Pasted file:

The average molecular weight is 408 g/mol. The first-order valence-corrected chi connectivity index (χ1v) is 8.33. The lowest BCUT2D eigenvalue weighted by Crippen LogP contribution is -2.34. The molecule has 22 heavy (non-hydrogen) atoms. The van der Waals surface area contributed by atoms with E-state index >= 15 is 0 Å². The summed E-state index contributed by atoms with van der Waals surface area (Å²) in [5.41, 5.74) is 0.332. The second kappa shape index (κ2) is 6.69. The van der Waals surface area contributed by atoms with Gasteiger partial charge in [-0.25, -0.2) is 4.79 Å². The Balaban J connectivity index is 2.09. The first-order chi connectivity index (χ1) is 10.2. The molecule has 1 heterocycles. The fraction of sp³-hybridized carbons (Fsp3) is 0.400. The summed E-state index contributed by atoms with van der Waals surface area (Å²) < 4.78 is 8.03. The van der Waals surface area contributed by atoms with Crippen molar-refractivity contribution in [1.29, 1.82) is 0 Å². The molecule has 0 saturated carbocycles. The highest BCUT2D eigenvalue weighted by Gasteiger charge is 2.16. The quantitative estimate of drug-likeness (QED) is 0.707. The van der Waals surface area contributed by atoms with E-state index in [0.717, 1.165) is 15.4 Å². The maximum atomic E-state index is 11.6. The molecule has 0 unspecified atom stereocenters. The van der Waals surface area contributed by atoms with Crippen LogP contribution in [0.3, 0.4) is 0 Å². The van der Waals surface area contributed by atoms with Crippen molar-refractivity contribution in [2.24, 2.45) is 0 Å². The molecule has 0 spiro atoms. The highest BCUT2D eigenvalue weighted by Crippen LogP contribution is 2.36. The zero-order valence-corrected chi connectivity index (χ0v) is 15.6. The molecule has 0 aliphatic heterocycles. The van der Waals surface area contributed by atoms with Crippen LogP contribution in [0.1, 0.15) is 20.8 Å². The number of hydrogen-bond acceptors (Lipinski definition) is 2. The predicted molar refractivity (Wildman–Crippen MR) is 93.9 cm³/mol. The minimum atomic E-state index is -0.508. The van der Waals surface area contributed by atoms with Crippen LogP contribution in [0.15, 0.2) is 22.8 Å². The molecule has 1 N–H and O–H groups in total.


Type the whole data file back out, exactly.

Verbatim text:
The average molecular weight is 408 g/mol. The first-order valence-corrected chi connectivity index (χ1v) is 8.33. The lowest BCUT2D eigenvalue weighted by Crippen LogP contribution is -2.34. The molecule has 22 heavy (non-hydrogen) atoms. The van der Waals surface area contributed by atoms with E-state index >= 15 is 0 Å². The summed E-state index contributed by atoms with van der Waals surface area (Å²) in [5.41, 5.74) is 0.332. The second kappa shape index (κ2) is 6.69. The van der Waals surface area contributed by atoms with Gasteiger partial charge in [-0.25, -0.2) is 4.79 Å². The Balaban J connectivity index is 2.09. The first-order chi connectivity index (χ1) is 10.2. The molecule has 1 heterocycles. The fraction of sp³-hybridized carbons (Fsp3) is 0.400. The summed E-state index contributed by atoms with van der Waals surface area (Å²) < 4.78 is 8.03. The van der Waals surface area contributed by atoms with Crippen molar-refractivity contribution in [1.29, 1.82) is 0 Å². The molecule has 0 saturated carbocycles. The highest BCUT2D eigenvalue weighted by Gasteiger charge is 2.16. The quantitative estimate of drug-likeness (QED) is 0.707. The van der Waals surface area contributed by atoms with E-state index in [0.717, 1.165) is 15.4 Å². The maximum atomic E-state index is 11.6. The molecule has 0 unspecified atom stereocenters. The van der Waals surface area contributed by atoms with Crippen LogP contribution in [0.3, 0.4) is 0 Å². The van der Waals surface area contributed by atoms with Crippen molar-refractivity contribution in [2.24, 2.45) is 0 Å². The molecule has 0 spiro atoms. The highest BCUT2D eigenvalue weighted by Crippen LogP contribution is 2.36. The zero-order valence-corrected chi connectivity index (χ0v) is 15.6. The molecule has 0 aliphatic heterocycles. The van der Waals surface area contributed by atoms with Crippen LogP contribution in [0.1, 0.15) is 20.8 Å². The number of hydrogen-bond acceptors (Lipinski definition) is 2. The predicted molar refractivity (Wildman–Crippen MR) is 93.9 cm³/mol. The minimum atomic E-state index is -0.508. The van der Waals surface area contributed by atoms with Crippen LogP contribution in [0.15, 0.2) is 22.8 Å². The molecule has 1 N–H and O–H groups in total.